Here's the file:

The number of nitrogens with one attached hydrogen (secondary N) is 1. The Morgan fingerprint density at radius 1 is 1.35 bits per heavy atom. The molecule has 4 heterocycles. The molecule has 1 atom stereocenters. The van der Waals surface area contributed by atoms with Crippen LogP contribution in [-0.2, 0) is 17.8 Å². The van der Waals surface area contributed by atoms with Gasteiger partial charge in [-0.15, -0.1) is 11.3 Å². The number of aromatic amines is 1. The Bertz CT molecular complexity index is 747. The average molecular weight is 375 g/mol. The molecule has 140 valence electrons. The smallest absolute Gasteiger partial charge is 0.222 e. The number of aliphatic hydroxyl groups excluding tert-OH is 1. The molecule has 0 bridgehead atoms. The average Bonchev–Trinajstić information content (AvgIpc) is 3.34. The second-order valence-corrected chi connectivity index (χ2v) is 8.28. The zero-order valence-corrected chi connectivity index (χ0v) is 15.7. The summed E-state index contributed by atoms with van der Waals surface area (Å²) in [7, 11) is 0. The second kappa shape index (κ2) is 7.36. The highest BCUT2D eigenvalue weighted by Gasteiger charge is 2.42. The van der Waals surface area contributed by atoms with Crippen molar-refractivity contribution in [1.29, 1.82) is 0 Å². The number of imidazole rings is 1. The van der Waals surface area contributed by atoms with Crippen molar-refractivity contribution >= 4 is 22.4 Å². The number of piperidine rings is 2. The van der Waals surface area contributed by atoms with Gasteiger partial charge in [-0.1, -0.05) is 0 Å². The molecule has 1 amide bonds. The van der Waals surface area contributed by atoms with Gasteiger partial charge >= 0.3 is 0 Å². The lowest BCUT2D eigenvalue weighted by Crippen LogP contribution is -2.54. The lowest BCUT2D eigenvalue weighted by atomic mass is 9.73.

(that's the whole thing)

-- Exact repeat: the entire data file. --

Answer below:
The number of nitrogens with one attached hydrogen (secondary N) is 1. The Morgan fingerprint density at radius 1 is 1.35 bits per heavy atom. The molecule has 4 heterocycles. The molecule has 1 atom stereocenters. The van der Waals surface area contributed by atoms with Crippen LogP contribution in [-0.2, 0) is 17.8 Å². The van der Waals surface area contributed by atoms with Gasteiger partial charge in [-0.15, -0.1) is 11.3 Å². The number of aromatic amines is 1. The Bertz CT molecular complexity index is 747. The average molecular weight is 375 g/mol. The molecule has 140 valence electrons. The smallest absolute Gasteiger partial charge is 0.222 e. The number of aliphatic hydroxyl groups excluding tert-OH is 1. The molecule has 0 bridgehead atoms. The average Bonchev–Trinajstić information content (AvgIpc) is 3.34. The second-order valence-corrected chi connectivity index (χ2v) is 8.28. The zero-order valence-corrected chi connectivity index (χ0v) is 15.7. The summed E-state index contributed by atoms with van der Waals surface area (Å²) in [7, 11) is 0. The second kappa shape index (κ2) is 7.36. The highest BCUT2D eigenvalue weighted by Gasteiger charge is 2.42. The van der Waals surface area contributed by atoms with Crippen molar-refractivity contribution in [1.29, 1.82) is 0 Å². The number of imidazole rings is 1. The van der Waals surface area contributed by atoms with Crippen molar-refractivity contribution >= 4 is 22.4 Å². The number of piperidine rings is 2. The van der Waals surface area contributed by atoms with Gasteiger partial charge in [-0.1, -0.05) is 0 Å². The molecule has 1 amide bonds. The van der Waals surface area contributed by atoms with Gasteiger partial charge >= 0.3 is 0 Å². The lowest BCUT2D eigenvalue weighted by Crippen LogP contribution is -2.54. The lowest BCUT2D eigenvalue weighted by atomic mass is 9.73.